Increased policy uncertainty in the energy sector has caused grid management problems in the past and could prevent a swifter transition to a low-carbon network infrastructure, the Institution of Civil Engineers (ICE) has claimed.

Providing evidence to the energy and climate change select committee’s inquiry into a low carbon network, ICE said that “clear policy guidance” on the assumption of future network needs was pivotal to the network’s design.

The opinion of ICE is that the UK’s approach has historically been reactive, with a “presumption against strategic investment” unless there has been an immediate need to facilitate greater supply or demand.

This has led to “significant gaps” in network companies and regulators to predict policy shifts and subsequent rushes to install particular technologies. Solar has been the most notable in this field given the rush to deploy the technology under the ROC regime cliff edges, which the ICE claimed had placed “significant stress” on transmission and distribution systems.

“Greater stability and predictability of policy would help network operators plan future development,” the ICE’s evidence read.

However the ICE did not consider there to be a need for a mass overhaul of the current infrastructure and said much of today’s networks will still be in service beyond 2050. Instead changes must be made to both enable and accommodate low carbon and distributed generation technologies.

This would in turn require greater deployment of smart systems for consumption, generation and network management, of which energy storage solutions would be a “key technology” moving forward.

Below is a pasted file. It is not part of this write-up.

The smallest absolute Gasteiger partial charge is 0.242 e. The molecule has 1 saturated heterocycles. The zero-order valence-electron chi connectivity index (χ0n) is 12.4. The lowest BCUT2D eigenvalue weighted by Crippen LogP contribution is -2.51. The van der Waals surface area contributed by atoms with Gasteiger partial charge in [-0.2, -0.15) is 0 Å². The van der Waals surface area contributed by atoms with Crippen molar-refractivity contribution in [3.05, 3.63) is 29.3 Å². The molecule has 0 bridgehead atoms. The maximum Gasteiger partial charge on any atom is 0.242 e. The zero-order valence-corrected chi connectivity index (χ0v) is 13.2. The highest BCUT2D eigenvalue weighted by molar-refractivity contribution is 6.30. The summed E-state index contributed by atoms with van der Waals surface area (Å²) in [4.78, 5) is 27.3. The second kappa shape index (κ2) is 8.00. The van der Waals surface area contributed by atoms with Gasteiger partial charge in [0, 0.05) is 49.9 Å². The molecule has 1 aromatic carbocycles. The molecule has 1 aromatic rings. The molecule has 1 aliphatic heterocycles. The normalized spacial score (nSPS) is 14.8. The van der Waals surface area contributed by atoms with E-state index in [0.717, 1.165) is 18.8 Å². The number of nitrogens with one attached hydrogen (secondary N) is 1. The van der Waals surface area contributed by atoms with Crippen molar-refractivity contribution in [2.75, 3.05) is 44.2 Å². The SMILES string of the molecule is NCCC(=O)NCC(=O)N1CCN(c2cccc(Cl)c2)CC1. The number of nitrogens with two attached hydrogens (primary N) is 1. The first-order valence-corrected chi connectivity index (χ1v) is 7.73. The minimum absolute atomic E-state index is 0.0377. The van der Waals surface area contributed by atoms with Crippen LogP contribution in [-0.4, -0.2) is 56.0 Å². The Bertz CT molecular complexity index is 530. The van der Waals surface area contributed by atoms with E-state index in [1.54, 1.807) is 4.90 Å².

The institution also commented on the need for red tape surrounding storage to be removed, building on hints energy secretary Amber Rudd made towards de-regulation of storage in the coming months during a landmark strategy speech earlier this week.

“At present DNOs’ (and the Transmission System Operator’s) licences prevent them from operating generation in the market and, therefore, they cannot control storage facilities, nor participate in demand side management or smart metering,” ICE said.

The secretary of state on Wednesday revealed that her department was to table a paper on energy storage shortly, looking specifically into removing barriers that have so far prevented the storage market from taking off.

ICE’s evidence of a required switch to a more decentralised energy system was bolstered by similar evidence provided by UK & Ireland Nuclear Free Local Authorities, which said: “Large centralised baseload power stations will undermine moving towards a clean energy future, and simply result in more renewable electricity going to waste.”

It echoed comments previously made by departing National Grid chief executive Steve Holliday, who said in September that the UK market was undergoing a “tremendous transformation” towards more distributed generation that would not be stopped by government policy upheaval.

While Wednesday’s energy statement revealed government plans to shutter all coal-firing power plants by 2025, it intends to replace them with higher gas and nuclear generation, rather than distributed renewables.